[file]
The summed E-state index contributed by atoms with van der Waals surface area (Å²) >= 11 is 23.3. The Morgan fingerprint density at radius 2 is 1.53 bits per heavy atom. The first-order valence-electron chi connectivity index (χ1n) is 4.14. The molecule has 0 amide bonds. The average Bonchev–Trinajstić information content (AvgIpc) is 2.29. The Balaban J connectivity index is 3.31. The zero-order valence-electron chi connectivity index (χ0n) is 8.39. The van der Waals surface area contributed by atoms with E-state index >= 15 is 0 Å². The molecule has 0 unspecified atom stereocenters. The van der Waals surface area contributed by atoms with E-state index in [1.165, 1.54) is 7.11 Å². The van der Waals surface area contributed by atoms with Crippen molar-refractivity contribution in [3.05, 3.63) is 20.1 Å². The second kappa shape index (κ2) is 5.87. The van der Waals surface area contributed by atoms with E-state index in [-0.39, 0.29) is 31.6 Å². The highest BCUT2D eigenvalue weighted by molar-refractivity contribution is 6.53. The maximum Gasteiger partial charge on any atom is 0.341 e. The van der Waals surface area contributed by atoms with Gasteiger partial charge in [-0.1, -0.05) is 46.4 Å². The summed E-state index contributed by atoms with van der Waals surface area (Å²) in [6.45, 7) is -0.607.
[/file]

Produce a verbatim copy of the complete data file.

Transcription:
The summed E-state index contributed by atoms with van der Waals surface area (Å²) >= 11 is 23.3. The Morgan fingerprint density at radius 2 is 1.53 bits per heavy atom. The first-order valence-electron chi connectivity index (χ1n) is 4.14. The molecule has 0 amide bonds. The average Bonchev–Trinajstić information content (AvgIpc) is 2.29. The Balaban J connectivity index is 3.31. The zero-order valence-electron chi connectivity index (χ0n) is 8.39. The van der Waals surface area contributed by atoms with E-state index >= 15 is 0 Å². The molecule has 0 unspecified atom stereocenters. The van der Waals surface area contributed by atoms with E-state index in [1.165, 1.54) is 7.11 Å². The van der Waals surface area contributed by atoms with Crippen molar-refractivity contribution in [3.05, 3.63) is 20.1 Å². The second kappa shape index (κ2) is 5.87. The van der Waals surface area contributed by atoms with E-state index in [-0.39, 0.29) is 31.6 Å². The highest BCUT2D eigenvalue weighted by molar-refractivity contribution is 6.53. The maximum Gasteiger partial charge on any atom is 0.341 e. The van der Waals surface area contributed by atoms with Gasteiger partial charge in [-0.1, -0.05) is 46.4 Å². The summed E-state index contributed by atoms with van der Waals surface area (Å²) in [6.45, 7) is -0.607.